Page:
The maps originally were created in 2009, but recently popped up again thanks to a blog at memolition.

      Here are a few examples, starting with wrath. Red indicates higher rates of violent crimes per capita. Blue indicates lower rates. The southeast and central California look particularly bad. Those seeking a peaceful (if chilly) life would do well to move to North Dakota.

      --- click on URL to read the rest and see the maps ---

      NSA goes on 60 Minutes: the definitive facts behind CBS's flawed report

      Our take on five things the spy agency would like the public to believe about its vast surveillance powers

      • Tech firms meet Obama to press case for NSA surveillance reform
      Spencer Ackerman in Washington
      theguardian.com, Monday 16 December 2013 13.56 EST

      The National Security Agency is telling its story like never before. Never mind whether that story is, well, true.

      On Sunday night, CBS’s 60 Minutes ran a remarkable piece that provided NSA officials, from director Keith Alexander to junior analysts, with a long, televised forum to push back against criticism of the powerful spy agency. It’s an opening salvo in an unprecedented push from the agency to win public confidence at a time when both White House reviews and pending legislation would restrict the NSA’s powers.  http://www.cbsnews.com/60-minutes/

      But mixed in among the dramatic footage of Alexander receiving threat briefings and junior analysts solving Rubik’s cubes in 90 seconds were a number of dubious claims: from the extent of surveillance to collecting on Google and Yahoo data centers to an online “kill-switch” for the global financial system developed by China.

      Reporter John Miller, a former official with the Office of the Director of National Intelligence and an ex-FBI spokesman, allowed these claims to go unchallenged. The Guardian, not so much. Here’s our take:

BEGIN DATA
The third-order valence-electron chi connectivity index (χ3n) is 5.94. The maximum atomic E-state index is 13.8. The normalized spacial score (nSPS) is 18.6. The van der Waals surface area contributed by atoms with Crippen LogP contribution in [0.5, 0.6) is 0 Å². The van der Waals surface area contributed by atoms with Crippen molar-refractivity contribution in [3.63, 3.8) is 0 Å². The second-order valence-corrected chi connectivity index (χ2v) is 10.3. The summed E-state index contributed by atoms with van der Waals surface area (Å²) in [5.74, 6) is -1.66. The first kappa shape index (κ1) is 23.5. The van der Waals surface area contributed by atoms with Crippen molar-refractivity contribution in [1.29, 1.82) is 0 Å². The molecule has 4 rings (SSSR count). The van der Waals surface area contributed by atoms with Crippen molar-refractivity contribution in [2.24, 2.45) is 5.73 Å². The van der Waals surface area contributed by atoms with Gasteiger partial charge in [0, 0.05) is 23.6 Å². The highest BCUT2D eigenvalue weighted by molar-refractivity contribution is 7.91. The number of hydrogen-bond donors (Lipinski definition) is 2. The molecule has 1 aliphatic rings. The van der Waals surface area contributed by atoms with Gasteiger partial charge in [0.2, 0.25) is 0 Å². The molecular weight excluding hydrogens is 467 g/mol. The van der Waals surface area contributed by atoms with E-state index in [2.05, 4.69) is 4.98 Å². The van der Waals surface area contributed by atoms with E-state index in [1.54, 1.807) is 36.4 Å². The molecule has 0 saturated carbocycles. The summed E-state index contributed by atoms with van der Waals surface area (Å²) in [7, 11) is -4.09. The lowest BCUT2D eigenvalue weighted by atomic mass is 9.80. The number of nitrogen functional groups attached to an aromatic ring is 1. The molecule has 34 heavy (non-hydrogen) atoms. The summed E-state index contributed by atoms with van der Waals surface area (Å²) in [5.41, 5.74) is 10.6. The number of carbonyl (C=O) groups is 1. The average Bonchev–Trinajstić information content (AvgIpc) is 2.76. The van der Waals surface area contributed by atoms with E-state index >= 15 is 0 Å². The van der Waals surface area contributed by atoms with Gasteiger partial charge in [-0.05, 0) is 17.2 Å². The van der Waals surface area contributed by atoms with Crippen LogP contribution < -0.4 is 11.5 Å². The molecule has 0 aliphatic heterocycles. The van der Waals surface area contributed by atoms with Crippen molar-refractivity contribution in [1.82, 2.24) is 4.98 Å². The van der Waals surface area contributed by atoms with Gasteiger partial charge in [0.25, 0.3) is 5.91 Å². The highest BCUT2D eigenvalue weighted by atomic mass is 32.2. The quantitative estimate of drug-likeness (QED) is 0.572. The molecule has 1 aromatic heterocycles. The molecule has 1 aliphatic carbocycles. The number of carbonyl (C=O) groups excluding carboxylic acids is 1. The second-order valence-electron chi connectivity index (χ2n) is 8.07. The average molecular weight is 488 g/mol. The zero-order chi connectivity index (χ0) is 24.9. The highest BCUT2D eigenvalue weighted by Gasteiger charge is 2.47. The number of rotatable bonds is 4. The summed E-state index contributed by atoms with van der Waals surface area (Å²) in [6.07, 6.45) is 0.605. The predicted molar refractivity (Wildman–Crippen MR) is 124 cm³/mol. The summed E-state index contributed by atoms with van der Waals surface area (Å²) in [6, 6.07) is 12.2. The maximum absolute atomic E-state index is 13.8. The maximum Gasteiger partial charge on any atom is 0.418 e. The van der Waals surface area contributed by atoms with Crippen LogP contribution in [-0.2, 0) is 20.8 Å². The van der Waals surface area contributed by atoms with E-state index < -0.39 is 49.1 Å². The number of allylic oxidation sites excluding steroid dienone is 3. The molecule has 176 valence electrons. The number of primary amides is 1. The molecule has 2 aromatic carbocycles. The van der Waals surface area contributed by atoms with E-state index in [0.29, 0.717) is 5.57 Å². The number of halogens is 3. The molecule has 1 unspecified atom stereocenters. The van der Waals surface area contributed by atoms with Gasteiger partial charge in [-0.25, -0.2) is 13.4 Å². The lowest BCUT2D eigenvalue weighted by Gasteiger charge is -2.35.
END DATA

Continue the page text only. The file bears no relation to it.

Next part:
1. Surveillance is just about what you say and what you write

      If there’s a consistent thread to the NSA’s public defense of itself, it’s that the stuff NSA collects from Americans in bulk doesn’t actually impact their privacy. After all, as Keith Alexander told Miller, it’s just metadata – data about your phone calls, not what you said on the phone.

      “There's no reason that we would listen to the phone calls of Americans,” Alexander told Miller. "There’s no intelligence value in that. There's no reason that we'd want to read their email. There is no intelligence value in that … How do you know when the bad guy who's using those same communications that my daughters use, is in the United States trying to do something bad? The least intrusive way of doing that is metadata.”

      When Miller said the bulk metadata collection “sounds like spying on Americans”, Alexander replied: “Right, and that’s wrong. That’s absolutely wrong.”

      Notice the tension here. It’s the metadata – who you called, who called you, for how long, how frequently you communicate – that has intelligence value, not, in Alexander’s telling, what you actually say on the phone. The NSA is relying for its defense on a public conception of surveillance as the interception of the content of your communications, even while it’s saying that what’s actually important is your network of connections – which the agency is very, very interested in collecting.

      Senator Ron Wyden, an intelligence committee member who has emerged as a leading opponent of bulk collection, says the metadata provides NSA with a “human relations database”. For many, surveillance occurs when someone else collects anything on their interactions, movements, or communications, rather than when that other party collects certain kinds of information. And it hardly makes sense to say, as Alexander did, that surveillance on Americans doesn’t occur when NSA collects the sort of information that it believes actually has intelligence value.